Four activists accused of fighting with police during a raucous immigration protest in Arlington Heights were sentenced Tuesday to court supervision and community service work after they pleaded guilty to misdemeanor battery.
But once they stepped outside the Cook County courtroom, the four Chicago residents quickly claimed victory and denied any wrongdoing during last fall's demonstration.
"We did nothing wrong on Oct. 15," said Cindy Gomez, one of the activists who accepted the plea deal with prosecutors to avoid a trial. "We stand by everything we did."
Rehana Khan (left) is congratulated by Airam Chaudhry on Tuesday. Khan said she is considering suing Arlington Heights because police removed her head scarf last year. (AL PODGORSKI/SUN-TIMES)
"We feel the agreement we came to was an important victory,'' added Kara Norlander, another of the demonstrators arrested last fall as they protested outside a meeting of the Chicago Minutemen Project.
Rallied against Minutemen
The guilty pleas may not end the legal action stemming from the demonstration. Rehana Khan, one of the activists, is weighing a civil lawsuit against Arlington Heights, saying that while arresting her, police officers forcibly removed her religious head scarf.
The claims of a legal victory rankled prosecutors and Arlington Heights officials, who said the guilty pleas speak louder than the statements made afterward.
"It's absurd to suggest they were innocent when they in fact pleaded guilty," Assistant State's Attorney Lance Northcutt said.
The four charged were among a group of several hundred demonstrators who gathered last fall outside the Christian Liberty Academy to protest a meeting of the Minuteman Project, a group that opposes illegal immigration.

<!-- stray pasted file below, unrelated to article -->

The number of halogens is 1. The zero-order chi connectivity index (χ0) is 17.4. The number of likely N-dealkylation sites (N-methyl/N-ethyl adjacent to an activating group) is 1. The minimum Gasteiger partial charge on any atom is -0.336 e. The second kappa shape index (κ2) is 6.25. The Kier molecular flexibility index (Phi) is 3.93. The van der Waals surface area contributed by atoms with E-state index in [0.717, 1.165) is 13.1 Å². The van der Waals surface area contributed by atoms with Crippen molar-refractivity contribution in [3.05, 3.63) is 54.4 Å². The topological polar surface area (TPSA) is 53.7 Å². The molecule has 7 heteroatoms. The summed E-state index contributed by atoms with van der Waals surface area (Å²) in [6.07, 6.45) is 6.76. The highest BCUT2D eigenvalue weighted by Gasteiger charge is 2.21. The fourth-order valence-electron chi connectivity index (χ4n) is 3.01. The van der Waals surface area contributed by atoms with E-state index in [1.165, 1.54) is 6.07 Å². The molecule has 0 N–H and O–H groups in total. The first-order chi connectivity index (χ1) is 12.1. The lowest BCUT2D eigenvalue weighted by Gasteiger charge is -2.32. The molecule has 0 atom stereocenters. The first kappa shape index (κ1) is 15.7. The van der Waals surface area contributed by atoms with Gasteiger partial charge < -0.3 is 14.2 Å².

Critics say the group -- which provides volunteers to patrol the nation's borders -- is a racist organization that encourages vigilante action against immigrants crossing into the United States from Mexico.
Resisting arrest charges dropped
Arlington Heights police arrested five people during the rally, saying they blocked an entrance to the building, then hit or struggled with officers trying to remove them. Charged with battery and resisting arrest were Gomez, 28; Norlander, 24; Khan, 23; Eric Zenke, 18, and Marco Quiroz-Rojas. All were in court Tuesday for the expected start of their trial except Quiroz-Rojas, a Chicago man who disappeared after being released on bail.
In the plea bargain, Gomez, Norlander, Khan and Zenke pleading guilty to battery, while prosecutors agreed to drop the resisting arrest charges. Judge Hyman Riebman sentenced each to one year of court supervision and ordered each to do 240 hours of community service work. They had faced a maximum sentence of a year in jail.
Arlington Heights Village Attorney Ernest Blomquist said he was satisfied with the plea deal, but a Minutemen leader ripped the punishment as too lax. "I'm just sorry they weren't thrown into prison for 10 years for assaulting police," said Rosanna Pulido, a co-founder of the Chicago Minutemen Project.
Khan, a college student, said she felt her "religious rights'' were violated when officers removed the hijab, or religious head scarf, she was wearing during the protest. "It is very disrespecting,'' she said.
Arlington Heights police defended their handling of the protest and said Khan's head scarf had to be removed as a security precaution because it could have covered a weapon or dangerous object. "We're pleased with the way our officers responded,'' Capt. Jerry Lambert said.